Military Embedded Systems

What's up with Intel and AMD? Everyone loses a little as titans collide, especially the mil market

Story

July 01, 2006

Chris A. Cuifo

Editorial Director

Military Embedded Systems

The prestige of having the highest performance mainstream microprocessor is still at stake, but processor giants Intel and AMD seem to be foolishly streamlining their product offerings to focus on winning this epic conquest.

It’s pretty hard lately to miss the sparks between processor giants AMD and Intel, but isn’t this really the same old rivalry? Not really. The prestige of having the highest performance mainstream microprocessor is still at stake, but both companies seem to be foolishly streamlining their product offerings to focus on winning this epic conquest. In the process, a lot of good technology is getting tossed out and the military market is going to suffer some pain. In this non-winnable battle, everyone loses.

I joined Advanced Micro Devices (AMD) in 1984 in the company’s military group and quickly learned that there was bad blood between AMD and Intel. According to Computer Chronicles,  it all started in 1976 when Intel agreed to cross-license the microcode to IT’s iAPX family of microprocessors (8085, 8086, 80x86) and peripherals (8237, 8255, and so on). This was done solely so Intel could provide a second source to its target customers who would soon include IBM – the originator of the first mass market desktop personal computer. At the time, every semiconductor company had its own CPU, and developing market momentum behind one family was essential. You might recall that Fairchild, Motorola, National, Signetics, Texas Instruments, Zilog, and others all had processors in those early 8-bit days, so Intel’s success with the x86 was far from assured.

AMD was little threat at the time, as the company was known simply as a fast follower, mostly selling versions of other companies’ products with the unusual benefit of extended temperature MIL-SPEC versions as “883 For Free.” Throughout my tenure, we routinely groused that Intel was slow to transfer its IP to AMD, thus allegedly keeping AMD at a disadvantage in the marketplace – giving rise to frequent lawsuits between the two companies over the years. By the time the 80386 hit the market in the late ‘80s, AMD began to create its own core microcode and occasionally outmaneuver Intel with higher performance versions. As I recall, AMD’s ’386 wasn’t subject to the famous arithmetic 32-bit multiply instruction that left the high word in the result undefined1. By then, Intel had had enough and soon outdistanced AMD with a new revolutionary-for-the-time Intel Inside branding campaign, better marketing, and typically better CPUs.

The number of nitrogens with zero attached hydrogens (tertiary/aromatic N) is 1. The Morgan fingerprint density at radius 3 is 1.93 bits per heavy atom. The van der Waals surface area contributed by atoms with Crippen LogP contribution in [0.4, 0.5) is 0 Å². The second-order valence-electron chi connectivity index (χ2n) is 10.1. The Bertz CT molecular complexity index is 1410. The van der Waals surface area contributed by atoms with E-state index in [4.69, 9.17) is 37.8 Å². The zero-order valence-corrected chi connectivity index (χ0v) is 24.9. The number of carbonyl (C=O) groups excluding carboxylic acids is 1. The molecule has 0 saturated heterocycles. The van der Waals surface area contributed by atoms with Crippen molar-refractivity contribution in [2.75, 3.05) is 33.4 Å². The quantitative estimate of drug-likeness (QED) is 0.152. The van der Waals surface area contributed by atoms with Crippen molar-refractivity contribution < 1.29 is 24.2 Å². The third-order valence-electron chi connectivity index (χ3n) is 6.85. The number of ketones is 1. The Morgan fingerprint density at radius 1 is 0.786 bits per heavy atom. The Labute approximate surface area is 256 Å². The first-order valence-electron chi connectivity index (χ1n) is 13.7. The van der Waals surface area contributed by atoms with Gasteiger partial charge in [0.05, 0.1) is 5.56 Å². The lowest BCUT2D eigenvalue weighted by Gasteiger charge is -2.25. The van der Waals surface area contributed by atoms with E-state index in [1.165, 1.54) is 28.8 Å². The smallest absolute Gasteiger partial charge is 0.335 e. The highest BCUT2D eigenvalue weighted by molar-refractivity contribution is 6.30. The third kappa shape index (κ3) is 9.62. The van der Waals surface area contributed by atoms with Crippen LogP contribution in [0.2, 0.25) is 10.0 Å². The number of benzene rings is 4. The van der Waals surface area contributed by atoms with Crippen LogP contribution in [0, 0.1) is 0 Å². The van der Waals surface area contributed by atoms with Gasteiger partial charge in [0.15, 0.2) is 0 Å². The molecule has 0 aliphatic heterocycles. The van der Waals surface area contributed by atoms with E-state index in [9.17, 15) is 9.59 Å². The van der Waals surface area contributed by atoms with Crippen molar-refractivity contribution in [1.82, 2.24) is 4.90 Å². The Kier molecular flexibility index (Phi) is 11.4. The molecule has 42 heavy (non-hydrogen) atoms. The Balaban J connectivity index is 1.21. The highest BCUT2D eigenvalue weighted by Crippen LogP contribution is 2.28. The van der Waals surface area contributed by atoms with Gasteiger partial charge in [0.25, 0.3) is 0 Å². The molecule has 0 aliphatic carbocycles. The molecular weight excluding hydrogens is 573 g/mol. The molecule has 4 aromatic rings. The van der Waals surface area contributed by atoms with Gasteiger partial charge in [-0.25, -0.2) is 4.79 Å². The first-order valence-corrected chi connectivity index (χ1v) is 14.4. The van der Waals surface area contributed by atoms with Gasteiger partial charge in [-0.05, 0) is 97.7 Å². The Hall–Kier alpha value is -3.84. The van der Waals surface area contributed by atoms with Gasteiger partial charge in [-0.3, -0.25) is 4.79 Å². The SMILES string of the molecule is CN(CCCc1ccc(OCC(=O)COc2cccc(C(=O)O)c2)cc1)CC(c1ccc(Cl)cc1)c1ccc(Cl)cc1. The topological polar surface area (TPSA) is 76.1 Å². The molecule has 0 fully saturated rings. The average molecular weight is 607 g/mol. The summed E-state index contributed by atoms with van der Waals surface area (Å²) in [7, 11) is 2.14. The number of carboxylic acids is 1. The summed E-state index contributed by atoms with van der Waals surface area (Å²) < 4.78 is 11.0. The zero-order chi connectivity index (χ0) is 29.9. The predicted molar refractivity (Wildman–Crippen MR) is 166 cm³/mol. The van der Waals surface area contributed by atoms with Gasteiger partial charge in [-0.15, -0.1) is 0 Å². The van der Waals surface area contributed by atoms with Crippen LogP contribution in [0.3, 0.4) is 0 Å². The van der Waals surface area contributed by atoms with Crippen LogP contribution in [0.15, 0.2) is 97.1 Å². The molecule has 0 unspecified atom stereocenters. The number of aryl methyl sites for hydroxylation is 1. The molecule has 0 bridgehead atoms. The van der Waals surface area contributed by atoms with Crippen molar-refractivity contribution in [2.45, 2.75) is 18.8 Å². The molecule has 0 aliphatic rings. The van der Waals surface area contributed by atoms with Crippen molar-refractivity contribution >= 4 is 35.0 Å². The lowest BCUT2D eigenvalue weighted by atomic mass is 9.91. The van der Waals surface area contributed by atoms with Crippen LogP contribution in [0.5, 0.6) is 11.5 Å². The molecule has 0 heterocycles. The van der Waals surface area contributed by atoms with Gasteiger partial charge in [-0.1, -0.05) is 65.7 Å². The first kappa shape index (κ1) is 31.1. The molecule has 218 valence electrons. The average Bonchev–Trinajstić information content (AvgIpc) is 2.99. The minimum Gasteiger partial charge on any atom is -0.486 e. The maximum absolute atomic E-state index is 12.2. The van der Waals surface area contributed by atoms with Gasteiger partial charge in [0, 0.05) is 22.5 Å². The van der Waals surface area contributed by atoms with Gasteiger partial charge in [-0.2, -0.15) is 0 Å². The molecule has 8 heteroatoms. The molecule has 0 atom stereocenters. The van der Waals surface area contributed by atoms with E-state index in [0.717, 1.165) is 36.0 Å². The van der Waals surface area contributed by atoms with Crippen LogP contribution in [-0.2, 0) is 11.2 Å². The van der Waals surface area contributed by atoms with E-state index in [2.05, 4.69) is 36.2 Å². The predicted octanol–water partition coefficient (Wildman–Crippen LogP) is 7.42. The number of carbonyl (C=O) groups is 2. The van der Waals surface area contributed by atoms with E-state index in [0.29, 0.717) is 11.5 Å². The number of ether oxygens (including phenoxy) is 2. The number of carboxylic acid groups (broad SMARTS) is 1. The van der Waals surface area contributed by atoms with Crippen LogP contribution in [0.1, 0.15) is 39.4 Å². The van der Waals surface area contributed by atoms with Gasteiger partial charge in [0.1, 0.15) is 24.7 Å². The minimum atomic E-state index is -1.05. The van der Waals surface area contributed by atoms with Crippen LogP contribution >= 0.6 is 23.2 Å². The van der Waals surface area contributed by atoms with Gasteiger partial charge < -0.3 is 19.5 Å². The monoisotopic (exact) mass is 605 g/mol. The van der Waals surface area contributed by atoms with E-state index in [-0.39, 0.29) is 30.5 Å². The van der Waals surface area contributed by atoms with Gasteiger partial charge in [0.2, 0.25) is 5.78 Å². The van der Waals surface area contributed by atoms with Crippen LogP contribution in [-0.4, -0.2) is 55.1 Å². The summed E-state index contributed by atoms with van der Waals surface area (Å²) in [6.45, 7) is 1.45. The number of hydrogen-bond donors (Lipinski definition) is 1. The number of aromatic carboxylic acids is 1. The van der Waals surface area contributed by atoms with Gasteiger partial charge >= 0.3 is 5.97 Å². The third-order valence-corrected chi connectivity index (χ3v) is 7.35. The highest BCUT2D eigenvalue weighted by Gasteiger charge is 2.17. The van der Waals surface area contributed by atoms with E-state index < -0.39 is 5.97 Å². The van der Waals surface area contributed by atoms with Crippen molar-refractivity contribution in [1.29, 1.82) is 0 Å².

Today, most experts agree that AMD has been the undisputed x86 performance leader for the past year or so, constantly turning in benchmarks such as those by EEMBC that surpass Intel. AMD was the first to introduce a 64-bit architecture and twist Microsoft’s arm to create 64-bit versions of Windows XP, and was the first to endorse dual core versions. Intel’s embarrassment has been widely reported – along with the company’s sagging fortunes – despite Intel’s overwhelming success with low-power Pentium M processors and the Centrino chipset that made